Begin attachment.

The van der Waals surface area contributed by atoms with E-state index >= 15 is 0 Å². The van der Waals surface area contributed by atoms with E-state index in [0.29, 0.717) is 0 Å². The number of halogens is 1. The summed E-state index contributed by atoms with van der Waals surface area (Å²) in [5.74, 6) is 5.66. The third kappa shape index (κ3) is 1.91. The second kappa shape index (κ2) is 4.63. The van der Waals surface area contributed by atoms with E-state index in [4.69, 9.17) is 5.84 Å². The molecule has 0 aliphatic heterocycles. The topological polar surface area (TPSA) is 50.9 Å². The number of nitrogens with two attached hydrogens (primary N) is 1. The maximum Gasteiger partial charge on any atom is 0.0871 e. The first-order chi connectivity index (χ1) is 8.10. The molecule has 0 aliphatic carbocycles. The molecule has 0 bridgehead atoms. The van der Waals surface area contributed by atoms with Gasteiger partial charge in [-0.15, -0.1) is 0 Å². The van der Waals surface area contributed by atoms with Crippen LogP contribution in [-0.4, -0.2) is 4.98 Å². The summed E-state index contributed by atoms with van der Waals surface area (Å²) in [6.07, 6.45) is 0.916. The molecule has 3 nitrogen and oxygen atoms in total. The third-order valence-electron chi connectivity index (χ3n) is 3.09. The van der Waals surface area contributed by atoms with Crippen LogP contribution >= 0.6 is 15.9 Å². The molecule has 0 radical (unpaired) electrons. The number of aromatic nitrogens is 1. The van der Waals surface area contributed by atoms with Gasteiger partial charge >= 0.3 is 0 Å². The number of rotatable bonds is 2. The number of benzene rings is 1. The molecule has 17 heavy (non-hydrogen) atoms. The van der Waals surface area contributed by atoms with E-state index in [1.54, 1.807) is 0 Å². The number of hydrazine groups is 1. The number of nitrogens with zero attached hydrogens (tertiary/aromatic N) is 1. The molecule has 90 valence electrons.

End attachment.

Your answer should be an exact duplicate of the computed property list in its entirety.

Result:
The van der Waals surface area contributed by atoms with E-state index >= 15 is 0 Å². The van der Waals surface area contributed by atoms with E-state index in [0.29, 0.717) is 0 Å². The number of halogens is 1. The summed E-state index contributed by atoms with van der Waals surface area (Å²) in [5.74, 6) is 5.66. The third kappa shape index (κ3) is 1.91. The second kappa shape index (κ2) is 4.63. The van der Waals surface area contributed by atoms with E-state index in [4.69, 9.17) is 5.84 Å². The molecule has 0 aliphatic heterocycles. The topological polar surface area (TPSA) is 50.9 Å². The number of nitrogens with two attached hydrogens (primary N) is 1. The maximum Gasteiger partial charge on any atom is 0.0871 e. The first-order chi connectivity index (χ1) is 8.10. The molecule has 0 aliphatic carbocycles. The molecule has 0 bridgehead atoms. The van der Waals surface area contributed by atoms with Gasteiger partial charge in [-0.15, -0.1) is 0 Å². The van der Waals surface area contributed by atoms with Crippen LogP contribution in [-0.4, -0.2) is 4.98 Å². The summed E-state index contributed by atoms with van der Waals surface area (Å²) in [6.07, 6.45) is 0.916. The molecule has 3 nitrogen and oxygen atoms in total. The third-order valence-electron chi connectivity index (χ3n) is 3.09. The van der Waals surface area contributed by atoms with Crippen LogP contribution >= 0.6 is 15.9 Å². The molecule has 0 radical (unpaired) electrons. The number of aromatic nitrogens is 1. The van der Waals surface area contributed by atoms with Gasteiger partial charge >= 0.3 is 0 Å². The number of rotatable bonds is 2. The number of benzene rings is 1. The molecule has 17 heavy (non-hydrogen) atoms. The van der Waals surface area contributed by atoms with E-state index in [1.54, 1.807) is 0 Å². The number of hydrazine groups is 1. The number of nitrogens with zero attached hydrogens (tertiary/aromatic N) is 1. The molecule has 90 valence electrons.